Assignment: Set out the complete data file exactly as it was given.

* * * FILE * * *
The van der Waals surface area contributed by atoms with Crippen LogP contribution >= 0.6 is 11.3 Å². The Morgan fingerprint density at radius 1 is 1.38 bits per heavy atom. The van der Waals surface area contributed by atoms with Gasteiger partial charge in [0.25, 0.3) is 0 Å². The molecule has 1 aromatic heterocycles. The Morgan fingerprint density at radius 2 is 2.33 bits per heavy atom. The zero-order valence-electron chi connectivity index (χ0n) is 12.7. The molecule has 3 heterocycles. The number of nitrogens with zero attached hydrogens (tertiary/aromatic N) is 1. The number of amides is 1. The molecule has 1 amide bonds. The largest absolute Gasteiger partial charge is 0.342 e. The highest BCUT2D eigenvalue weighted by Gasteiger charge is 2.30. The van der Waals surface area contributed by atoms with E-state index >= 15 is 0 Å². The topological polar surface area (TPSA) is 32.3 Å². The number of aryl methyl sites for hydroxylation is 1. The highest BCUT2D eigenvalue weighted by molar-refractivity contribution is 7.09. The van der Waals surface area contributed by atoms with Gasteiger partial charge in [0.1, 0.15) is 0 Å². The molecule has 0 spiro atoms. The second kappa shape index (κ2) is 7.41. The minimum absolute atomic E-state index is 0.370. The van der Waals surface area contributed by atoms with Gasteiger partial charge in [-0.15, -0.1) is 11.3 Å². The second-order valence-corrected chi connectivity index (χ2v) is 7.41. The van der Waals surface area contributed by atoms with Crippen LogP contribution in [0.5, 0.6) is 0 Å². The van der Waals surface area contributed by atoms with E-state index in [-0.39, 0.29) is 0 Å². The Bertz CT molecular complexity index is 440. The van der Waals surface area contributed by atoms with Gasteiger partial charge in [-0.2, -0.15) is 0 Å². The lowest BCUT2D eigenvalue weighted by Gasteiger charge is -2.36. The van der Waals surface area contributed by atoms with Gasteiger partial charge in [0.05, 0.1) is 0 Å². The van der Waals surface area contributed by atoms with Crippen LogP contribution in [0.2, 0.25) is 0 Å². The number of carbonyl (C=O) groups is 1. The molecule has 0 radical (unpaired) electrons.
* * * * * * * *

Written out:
The van der Waals surface area contributed by atoms with Crippen LogP contribution >= 0.6 is 11.3 Å². The Morgan fingerprint density at radius 1 is 1.38 bits per heavy atom. The van der Waals surface area contributed by atoms with Gasteiger partial charge in [0.25, 0.3) is 0 Å². The molecule has 1 aromatic heterocycles. The Morgan fingerprint density at radius 2 is 2.33 bits per heavy atom. The zero-order valence-electron chi connectivity index (χ0n) is 12.7. The molecule has 3 heterocycles. The number of nitrogens with zero attached hydrogens (tertiary/aromatic N) is 1. The number of amides is 1. The molecule has 1 amide bonds. The largest absolute Gasteiger partial charge is 0.342 e. The highest BCUT2D eigenvalue weighted by Gasteiger charge is 2.30. The van der Waals surface area contributed by atoms with E-state index >= 15 is 0 Å². The topological polar surface area (TPSA) is 32.3 Å². The number of aryl methyl sites for hydroxylation is 1. The highest BCUT2D eigenvalue weighted by molar-refractivity contribution is 7.09. The van der Waals surface area contributed by atoms with Gasteiger partial charge in [0.1, 0.15) is 0 Å². The molecule has 0 spiro atoms. The second kappa shape index (κ2) is 7.41. The minimum absolute atomic E-state index is 0.370. The van der Waals surface area contributed by atoms with Gasteiger partial charge in [-0.15, -0.1) is 11.3 Å². The second-order valence-corrected chi connectivity index (χ2v) is 7.41. The van der Waals surface area contributed by atoms with Crippen LogP contribution in [0.5, 0.6) is 0 Å². The van der Waals surface area contributed by atoms with E-state index in [-0.39, 0.29) is 0 Å². The Bertz CT molecular complexity index is 440. The van der Waals surface area contributed by atoms with Gasteiger partial charge in [-0.2, -0.15) is 0 Å². The lowest BCUT2D eigenvalue weighted by Gasteiger charge is -2.36. The van der Waals surface area contributed by atoms with Gasteiger partial charge in [0.05, 0.1) is 0 Å². The van der Waals surface area contributed by atoms with Crippen LogP contribution in [0.2, 0.25) is 0 Å². The number of carbonyl (C=O) groups is 1. The molecule has 0 radical (unpaired) electrons.